It's just past 11:30 a.m. when a groggy but friendly Matt Johnson answers the phone in the Brooklyn apartment he shares with his longtime musical and romantic partner, Kim Schifino. On this day, at least, he has managed to stick to one of his goals for 2010.
"Awake before noon!" He laughs. "Not that lazy Kim, though." A murmur of disapproval can be heard in the background (maybe even a kick).
It's not unusual for rock stars to roll out of bed around the same time that the rest of us wrap up our workdays. But for all of their recent successes, Johnson and Schifino are hardly rock stars. For starters, they're nice. Their faces are permanently stuck in smile positions. They're punctual. They personally maintain their Facebook page instead of having some lackey do it. They don't trash hotel rooms. They haven't been to rehab.
Sleeping in might be singer and keyboardist Johnson's and drummer and singer Schifino's only real indulgence. Just a couple of years ago, they were waking up in the twin bed they shared. Skinny as both may be (they were skinny and naked in last year's mega-popular "Lessons Learned" video), that couldn't have been comfortable. Not long after their 2006 self-titled debut came out, Johnson and Schifino upgraded to a double mattress. Everything else got a little bigger, too: the tours, the venues, the crowds, the fanbase, the payday. They're not wealthy, but after paying their dues on the house-party, basement and warehouse circuit, they turned Matt & Kim into a full-time endeavor and earned enough resources to give their forthcoming third album, Sidewalks (the anticipated follow-up to their 2009 breakthrough, Grand) enough time and attention to make it a worthy successor.
"It was a long process, and I'm just super-psyched," Johnson says, yawning and apologizing. The prior late night, he explains, was spent approving the final mixes of Sidewalks (due out in November). "We could have said things were good six months ago, after the initial recording of the album happened. But we just went through and refined it more and more. There's no room for things that are just good. There's plenty of shit out there that's good. It's gotta be awesome."
Aside from the first single, "Cameras," Matt & Kim have kept the new album tightly under wraps. (Things are about to soften, with listening parties set up at each show on the tour. Get to the venue early and you'll hear the album in its entirety right after the doors open.) "Cameras" demonstrates the duo's move away from the giddy, minimalist punk-pop that characterized the first album, instead pushing into thicker sonics, slower tempos, and the more complicated moods explored on Grand. Wobbly keyboards and tuba-sounding synth bleats meet up with multilayered rhythms and countermelodies. But remarkably, the song never feels overstuffed. Johnson's nasal croon nudges a slight funk groove forward until it bursts into the soaring chorus: No time for cameras/We'll use our eyes instead. It's an ode to the now-quaint notion of simply living in the moment rather than trying to document it.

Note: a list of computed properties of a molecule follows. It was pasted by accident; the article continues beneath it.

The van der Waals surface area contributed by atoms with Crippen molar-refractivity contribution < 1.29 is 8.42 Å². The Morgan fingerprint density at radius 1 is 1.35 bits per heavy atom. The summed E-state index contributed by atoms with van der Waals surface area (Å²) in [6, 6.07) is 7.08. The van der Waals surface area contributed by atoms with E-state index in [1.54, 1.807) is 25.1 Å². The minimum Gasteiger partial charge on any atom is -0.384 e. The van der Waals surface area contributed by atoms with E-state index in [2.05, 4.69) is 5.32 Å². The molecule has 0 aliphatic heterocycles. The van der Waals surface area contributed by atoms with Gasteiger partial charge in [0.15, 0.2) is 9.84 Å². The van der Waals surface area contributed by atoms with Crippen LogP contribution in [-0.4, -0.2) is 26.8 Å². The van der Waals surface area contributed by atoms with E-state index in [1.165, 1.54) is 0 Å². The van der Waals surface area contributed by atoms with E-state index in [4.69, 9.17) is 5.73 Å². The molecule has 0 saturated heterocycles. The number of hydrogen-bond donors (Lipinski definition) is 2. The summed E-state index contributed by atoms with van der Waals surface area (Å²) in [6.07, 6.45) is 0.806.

"Maybe half of Sidewalks has that kind of sound," Johnson says. "We wanted to put out something that seemed a little different." But he's quick to mollify those Matt & Kim fans happily stuck on the spunky, neophyte charm of the pair's earliest material — back when they could barely play their instruments and they recorded their entire first album in one week. "You'll still hear some stuff with the faster Kim Schifino beat, where I can't fuckin' slow her down, no matter how hard I try."
Johnson says that even with more time, money and studio tricks at their disposal, they aren't about to start crafting epic prog symphonies. The pair's creative philosophy essentially remains the same. "The simplest version of something that's still effective and potent tends to be the best version, in my mind," he says. "We tracked all kinds of crazy stuff, and then at the end, we were trying to get rid of as much of it as possible. It's really, really easy to keep just stacking things on. But in the end, the mix is boring when it's not as focused," he says. "It's funny, a lot of people see making simpler things as easier, but in my mind, it's way harder because the main idea has to be much stronger."
Matt & Kim's most impressive trick, however, may be the fact that they've managed to retain much of the exhilarating, we're-all-in-on-a-big-wonderful-secret spirit of the old house-party shows. Back then, they played in the center of packed rooms as flailing, sweaty bodies tumbled all around them. Now, at the bigger, more traditional spaces they play, they still pummel their instruments like prizefighters and climb like acrobats on things onstage, and they're pros at pulling everyone in the room into the experience. A Matt & Kim show repels bad moods like garlic repels vampires.
"We haven't changed the way we put our personality into everything we do," Johnson says. "I think there are those bands that are very distant and standoffish and make it very clear that they're onstage and you're in the crowd. With us, we wanna get as much light in the crowd as possible so everyone can see everyone — so we can see everyone. I think we're just human about the whole thing rather than putting up that wall."
Afterward, when the crowd — still high off that Matt & Kim buzz — inevitably swarms the band for autographs, photos and hugs, the band members happily oblige, even when they would really like to go to bed. "Eh, it's OK," Johnson says and laughs. "I'll sleep plenty when I'm dead."